Nonetheless, if state intervention is required as a backup, it need not be through the clumsy tort system. Direct inspections enforced by fines or other sanctions will work far better. In general, the tort system works well with large, discrete injuries that are easily identifiable as to the source. But for diffuse injuries with the potential to affect a large number of people, direct administrative enforcement is more effective. That has long been the general rule with respect to public nuisances dating back to 1536, which only let people with “special damages” sue. Generalized losses suffered by large segments of the population, on the other hand, were covered by fines and related administrative actions to ensure wrongdoers did not escape for free.

That solution makes sense with COVID-19. Administrative bodies need only to inspect a place’s premises to see whether localized activities meet the regulatory standards, whether by installing plexiglass screens or instituting social distancing. There is no need to trace the behavior of all persons who claim direct injuries or assess their damages. The administrative costs of this system will be far lower than in a tort system, as will the likelihood of error. But because progressives insist that firms only take precautions for fear of liability, they place little weight on the ability of market and reputational forces to constrain untoward behavior. In this regard, I think that they are profoundly wrong, both historically and practically.

In the first instance, huge advances in medicine and technology were made long before the expansion of tort liability during the early 1960s, and most of today’s innovations are aimed at reducing losses from death or injury, not mitigating tort liability. These losses arise whether or not there is any tort liability, which tries, only fitfully, to correct errors by ex post remedies that are often highly unreliable. The better approach is to develop techniques that minimize these losses before the fact. The emphasis should be on new tests to identify COVID-19 cases, new treatments for sick people, and new vaccines. None of these innovations are driven by the tort system. Stated differently, the real challenge is to get these new initiatives moving, a task wholly unaided by enhancing the threat of tort liability.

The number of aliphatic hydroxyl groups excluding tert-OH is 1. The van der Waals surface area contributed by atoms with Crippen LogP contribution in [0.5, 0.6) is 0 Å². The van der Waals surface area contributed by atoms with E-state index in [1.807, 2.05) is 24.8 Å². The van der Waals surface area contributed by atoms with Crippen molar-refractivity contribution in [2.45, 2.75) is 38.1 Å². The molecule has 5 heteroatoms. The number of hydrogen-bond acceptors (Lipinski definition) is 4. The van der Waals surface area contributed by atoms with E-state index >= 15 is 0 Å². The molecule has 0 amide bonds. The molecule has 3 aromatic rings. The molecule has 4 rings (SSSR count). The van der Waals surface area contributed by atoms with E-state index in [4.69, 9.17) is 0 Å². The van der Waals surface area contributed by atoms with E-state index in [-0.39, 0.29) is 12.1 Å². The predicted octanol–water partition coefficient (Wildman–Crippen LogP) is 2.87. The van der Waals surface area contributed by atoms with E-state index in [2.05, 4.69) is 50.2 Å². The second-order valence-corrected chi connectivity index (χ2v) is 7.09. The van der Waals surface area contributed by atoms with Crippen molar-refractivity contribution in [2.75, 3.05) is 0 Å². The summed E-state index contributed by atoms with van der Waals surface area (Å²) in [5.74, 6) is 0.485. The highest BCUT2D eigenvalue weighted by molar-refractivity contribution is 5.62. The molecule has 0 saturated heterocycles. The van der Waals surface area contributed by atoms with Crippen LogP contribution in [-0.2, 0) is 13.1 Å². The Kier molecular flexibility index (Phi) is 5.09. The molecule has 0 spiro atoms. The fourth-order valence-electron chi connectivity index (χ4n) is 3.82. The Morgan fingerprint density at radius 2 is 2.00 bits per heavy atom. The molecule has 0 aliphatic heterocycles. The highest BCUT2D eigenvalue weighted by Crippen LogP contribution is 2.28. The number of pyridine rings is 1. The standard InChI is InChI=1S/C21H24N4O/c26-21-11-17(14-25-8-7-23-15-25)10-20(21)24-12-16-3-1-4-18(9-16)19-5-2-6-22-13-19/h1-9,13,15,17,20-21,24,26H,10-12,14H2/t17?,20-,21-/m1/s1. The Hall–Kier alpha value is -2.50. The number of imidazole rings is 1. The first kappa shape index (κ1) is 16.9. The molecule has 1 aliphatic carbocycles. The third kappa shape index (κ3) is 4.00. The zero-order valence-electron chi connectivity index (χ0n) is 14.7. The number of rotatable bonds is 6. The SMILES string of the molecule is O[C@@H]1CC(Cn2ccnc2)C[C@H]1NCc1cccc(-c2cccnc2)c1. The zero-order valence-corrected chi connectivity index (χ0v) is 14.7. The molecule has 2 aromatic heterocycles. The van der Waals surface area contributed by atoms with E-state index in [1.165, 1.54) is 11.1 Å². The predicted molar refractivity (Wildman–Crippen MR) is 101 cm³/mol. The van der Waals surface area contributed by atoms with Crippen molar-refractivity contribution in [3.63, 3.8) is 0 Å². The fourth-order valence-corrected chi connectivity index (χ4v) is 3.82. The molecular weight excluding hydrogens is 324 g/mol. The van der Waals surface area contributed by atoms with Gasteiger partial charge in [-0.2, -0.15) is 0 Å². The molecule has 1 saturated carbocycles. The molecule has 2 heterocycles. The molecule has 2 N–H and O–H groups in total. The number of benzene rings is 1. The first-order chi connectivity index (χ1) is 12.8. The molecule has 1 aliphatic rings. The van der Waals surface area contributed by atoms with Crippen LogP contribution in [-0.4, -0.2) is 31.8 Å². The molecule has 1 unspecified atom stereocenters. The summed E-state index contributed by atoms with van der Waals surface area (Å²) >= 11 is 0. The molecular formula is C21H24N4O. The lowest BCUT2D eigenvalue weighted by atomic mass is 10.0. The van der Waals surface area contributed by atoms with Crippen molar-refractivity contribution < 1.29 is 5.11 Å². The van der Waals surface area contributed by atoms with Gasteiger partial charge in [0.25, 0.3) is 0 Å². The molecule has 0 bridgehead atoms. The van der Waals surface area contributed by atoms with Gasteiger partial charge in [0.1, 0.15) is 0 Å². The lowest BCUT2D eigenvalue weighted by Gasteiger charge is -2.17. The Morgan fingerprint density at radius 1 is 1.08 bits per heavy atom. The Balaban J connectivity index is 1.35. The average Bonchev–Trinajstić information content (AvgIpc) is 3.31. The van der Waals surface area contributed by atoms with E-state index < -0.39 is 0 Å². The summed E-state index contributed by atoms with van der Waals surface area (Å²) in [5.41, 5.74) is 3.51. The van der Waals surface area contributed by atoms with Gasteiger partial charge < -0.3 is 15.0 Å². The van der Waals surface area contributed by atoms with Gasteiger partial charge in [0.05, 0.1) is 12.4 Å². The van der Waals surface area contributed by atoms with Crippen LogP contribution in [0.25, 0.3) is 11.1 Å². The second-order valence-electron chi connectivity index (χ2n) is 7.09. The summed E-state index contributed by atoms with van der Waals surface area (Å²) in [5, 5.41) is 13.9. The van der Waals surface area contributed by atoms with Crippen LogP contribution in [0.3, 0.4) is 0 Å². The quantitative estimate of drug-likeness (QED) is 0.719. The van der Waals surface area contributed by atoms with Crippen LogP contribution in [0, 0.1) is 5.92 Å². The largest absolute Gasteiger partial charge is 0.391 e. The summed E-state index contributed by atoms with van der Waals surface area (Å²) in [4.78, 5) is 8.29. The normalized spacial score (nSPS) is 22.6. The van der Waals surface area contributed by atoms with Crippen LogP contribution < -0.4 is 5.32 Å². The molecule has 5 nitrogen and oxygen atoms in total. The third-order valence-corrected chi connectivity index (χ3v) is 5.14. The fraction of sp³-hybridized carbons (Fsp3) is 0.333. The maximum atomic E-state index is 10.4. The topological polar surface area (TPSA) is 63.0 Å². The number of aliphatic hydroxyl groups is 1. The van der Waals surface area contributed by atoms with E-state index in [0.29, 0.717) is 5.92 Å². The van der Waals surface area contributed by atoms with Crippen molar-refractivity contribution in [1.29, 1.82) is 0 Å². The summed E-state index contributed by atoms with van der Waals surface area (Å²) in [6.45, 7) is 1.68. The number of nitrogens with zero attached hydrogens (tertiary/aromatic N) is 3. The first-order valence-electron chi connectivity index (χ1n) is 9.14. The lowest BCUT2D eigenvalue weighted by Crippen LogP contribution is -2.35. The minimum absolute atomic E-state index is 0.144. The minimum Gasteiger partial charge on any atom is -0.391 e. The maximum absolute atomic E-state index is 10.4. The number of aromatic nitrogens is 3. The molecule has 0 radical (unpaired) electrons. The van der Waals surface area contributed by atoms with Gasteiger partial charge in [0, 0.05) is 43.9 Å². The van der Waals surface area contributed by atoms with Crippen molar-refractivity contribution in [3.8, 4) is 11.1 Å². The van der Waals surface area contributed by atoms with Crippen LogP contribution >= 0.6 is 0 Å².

The critics of liability protection also get the social causation issues backwards. A critical reason why customers are prepared to take risks in the first place is that they know in advance that services are available to help them should something go wrong, even in the absence of tort damages. Consider liability for skiing accidents, which most often result from decisions made by skiers themselves, and for which it would be silly to hold the ski proprietor responsible. One sensible solution to this liability situation is a Pennsylvania statute which, tracking the common law of other states, carves a strong defense for downhill skiing—meaning the skier assumes total risk. And yet the customers keep coming, precisely because they know that the skiing facilities take care of their slopes and make available at reasonable cost various medical and related services needed in the event of an accident.

This case may seem far removed from the COVID-19 situation, but the same lesson applies. Immunity from liability is the preferred course of action for businesses whose dangerous practices can be subject to powerful reputational losses—and that immunity should be supported, where necessary, by a system of fines and regulations. Imposing huge and uncertain liabilities through the tort system will only compound the already massive economic dislocations stemming from the COVID-19 lockdowns.